June 2, 2015

Interfaith marriage is common in U.S., particularly among the recently wed

Marrying within the faith is still common in the United States, with nearly seven-in-ten married people (69%) saying that their spouse shares their religion, according to a recent Pew Research Center survey. But a comparison of recent and older marriages shows that having a spouse of the same religion may be less important to many Americans today than it was decades ago.

Interfaith MarriageOur Religious Landscape Study found that almost four-in-ten Americans (39%) who have married since 2010 have a spouse who is in a different religious group. By contrast, only 19% of those who wed before 1960 report being in a religious intermarriage.

Many of these recent interfaith marriages are between Christians and the religiously unaffiliated (sometimes called “nones”). Of all U.S. adults married since 2010, almost one-in-five (18%) are in marriages between a Christian and a religiously unaffiliated spouse. This is true for only 5% of those who married before 1960.

Some research suggests that marriages between members of the same religious group may be more durable than intermarriages. If this is true, the rise in religious intermarriage over time may not be as pronounced as it appears, since the Religious Landscape Study measures only marriages intact today (i.e., it is possible there were more intermarriages before 1960 that have since ended in divorce).

In any case, interfaith relationships are even more common today among unmarried people living with a romantic partner than among those who are married. Nearly half (49%) of unmarried couples are living with someone of a different faith.

The survey also shows that members of certain religious groups are more likely than others to be with someone of their faith, whether they are married or living together in a romantic relationship. For example, more than three-quarters of U.S. Hindus (91%), Mormons (82%) and Muslims (79%) who are married or living with a partner are with someone of the same religion. This is somewhat less common among Jews (65%), mainline Protestants (59%) and religiously unaffiliated people (56%).

Topics: Religion and Society, Marriage and Divorce, Religious Affiliation, Religious Beliefs and Practices, Intermarriage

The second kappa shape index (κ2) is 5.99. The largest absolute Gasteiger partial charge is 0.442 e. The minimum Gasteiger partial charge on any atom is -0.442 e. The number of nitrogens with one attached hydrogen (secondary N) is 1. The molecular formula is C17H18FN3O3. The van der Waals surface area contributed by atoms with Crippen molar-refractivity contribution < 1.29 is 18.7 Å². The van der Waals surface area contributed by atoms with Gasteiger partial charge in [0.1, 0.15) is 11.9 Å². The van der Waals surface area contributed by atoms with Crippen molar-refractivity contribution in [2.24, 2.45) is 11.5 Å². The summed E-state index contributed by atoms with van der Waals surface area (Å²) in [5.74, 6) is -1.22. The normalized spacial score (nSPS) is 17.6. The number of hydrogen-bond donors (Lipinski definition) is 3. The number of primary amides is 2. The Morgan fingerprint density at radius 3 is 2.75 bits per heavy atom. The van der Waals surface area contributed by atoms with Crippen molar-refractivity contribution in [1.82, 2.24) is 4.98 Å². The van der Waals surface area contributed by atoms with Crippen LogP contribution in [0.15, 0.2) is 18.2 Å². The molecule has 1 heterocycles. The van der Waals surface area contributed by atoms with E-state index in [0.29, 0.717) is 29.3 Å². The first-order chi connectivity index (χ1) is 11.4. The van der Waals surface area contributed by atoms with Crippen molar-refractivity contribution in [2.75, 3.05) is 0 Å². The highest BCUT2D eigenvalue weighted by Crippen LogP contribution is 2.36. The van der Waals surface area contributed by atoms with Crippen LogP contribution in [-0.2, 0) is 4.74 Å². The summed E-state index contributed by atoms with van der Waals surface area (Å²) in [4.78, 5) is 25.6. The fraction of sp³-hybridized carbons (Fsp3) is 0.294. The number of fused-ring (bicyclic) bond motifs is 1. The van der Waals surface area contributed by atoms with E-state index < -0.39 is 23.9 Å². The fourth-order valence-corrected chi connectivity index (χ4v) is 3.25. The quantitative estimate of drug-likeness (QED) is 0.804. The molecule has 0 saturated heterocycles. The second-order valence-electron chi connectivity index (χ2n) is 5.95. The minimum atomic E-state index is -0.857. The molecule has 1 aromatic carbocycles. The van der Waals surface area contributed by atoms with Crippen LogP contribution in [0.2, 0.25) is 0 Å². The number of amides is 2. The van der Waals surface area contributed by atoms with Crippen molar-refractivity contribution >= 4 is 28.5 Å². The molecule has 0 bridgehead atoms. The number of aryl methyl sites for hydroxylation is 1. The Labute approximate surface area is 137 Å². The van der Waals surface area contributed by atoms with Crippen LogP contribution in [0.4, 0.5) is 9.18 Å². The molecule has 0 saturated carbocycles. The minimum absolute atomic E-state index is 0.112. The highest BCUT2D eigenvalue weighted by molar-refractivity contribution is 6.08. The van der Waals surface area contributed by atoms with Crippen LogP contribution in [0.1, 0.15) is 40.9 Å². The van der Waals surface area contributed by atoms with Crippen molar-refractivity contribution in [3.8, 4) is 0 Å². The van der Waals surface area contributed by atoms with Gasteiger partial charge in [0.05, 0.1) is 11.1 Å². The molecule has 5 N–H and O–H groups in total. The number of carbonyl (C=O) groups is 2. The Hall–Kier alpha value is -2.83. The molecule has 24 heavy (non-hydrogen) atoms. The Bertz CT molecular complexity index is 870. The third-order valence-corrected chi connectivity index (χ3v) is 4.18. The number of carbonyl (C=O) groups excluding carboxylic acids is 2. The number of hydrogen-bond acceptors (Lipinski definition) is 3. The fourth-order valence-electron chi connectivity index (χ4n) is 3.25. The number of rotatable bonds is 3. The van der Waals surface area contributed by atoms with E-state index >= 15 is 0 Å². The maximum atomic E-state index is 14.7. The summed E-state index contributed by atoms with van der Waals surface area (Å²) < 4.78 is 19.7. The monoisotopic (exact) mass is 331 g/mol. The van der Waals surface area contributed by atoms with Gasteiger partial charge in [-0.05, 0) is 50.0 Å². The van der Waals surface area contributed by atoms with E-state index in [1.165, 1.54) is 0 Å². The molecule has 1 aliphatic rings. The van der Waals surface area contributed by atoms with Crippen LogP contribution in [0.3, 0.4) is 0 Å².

1. is a senior writer/editor focusing on religion at Pew Research Center.


  1. Grace Kessler2 years ago

    In her book on religious intermarriage Naomi Schaffer Riley claims that there are differences in divorce rates between people of the same-same marriages and intermarriages. She seems to have done her own survey and I’m wondering if you have any more substantial data on this.


    1. Caryle Murphy2 years ago

      Hello Grace,
      Thanks for your question. Pew Research Center has not done any research into that question. However, I would point you to a footnote on page 45 of our 2014 Religious Landscape Study here: pewforum.org/2015/05/12/americas…. The footnote refers to an article on the subject of interfaith marriage by Darren E. Sherkat.

  2. Don Heisel2 years ago

    Thanks for a useful report.
    Two questions:
    –How do you classify a marriage between two unaffiliated persons? As same religion?
    –To what extent is the increase in Christian-unaffiliated due to the substantial increase in unaffiliateds (formerly referred to as ‘nones’) in the total population?

    1. Caryle Murphy2 years ago

      Hello Don,
      Thanks for reading FactTank and for the questions.
      Yes, for this survey we considered a marriage between two unaffiliated people as a marriage between people of the same religion.
      And the significant increase in couples composed of a Christian and a religiously unaffiliated person does appear linked to the growth of unaffiliated persons, also sometimes called ‘nones,’ who now make up nearly 23% of the U.S. adult population. Among couples married since 2010, 15% are between Christians from different Christian traditions and 18% are between a Christian and a ‘none.’
      Caryle Murphy

  3. Dave Nuckols2 years ago

    How do Evangelical Protestants compare, in terms of intermarriage, compare to Mainline Protestants?

    Any insight into how these numbers are affected by diverse proportions of evangelicals-vs-mainliners within formal denominations (e.g., United Methodists) that have many denominational members identifying in both camps?

    1. Caryle Murphy2 years ago


      Thanks for the question. Our survey found that among Evangelical Protestants, 75% have a spouse of the same religion, 17% are married to someone of a different faith, and only 7% are wed to someone who has no religious affiliation. Meanwhile, among Mainline Protestants, 59% have a spouse of the same faith, 29% are married to someone of a different faith, and 13% are wed to an unaffiliated person. (see chart on p. 47 of report at: pewforum.org/files/2015/05/RLS-0…)

      As for your second question, as much as possible, respondents to the survey are categorized according to the denomination with which they self-identified. For example, all United Methodists are categorized as part of the Mainline tradition, and all Southern Baptists are categorized as part of the Evangelical tradition. The report includes a discussion of alternative ways of defining Protestant traditions and assessing the degree of overlap among them. See pages 31-32 and 100-111.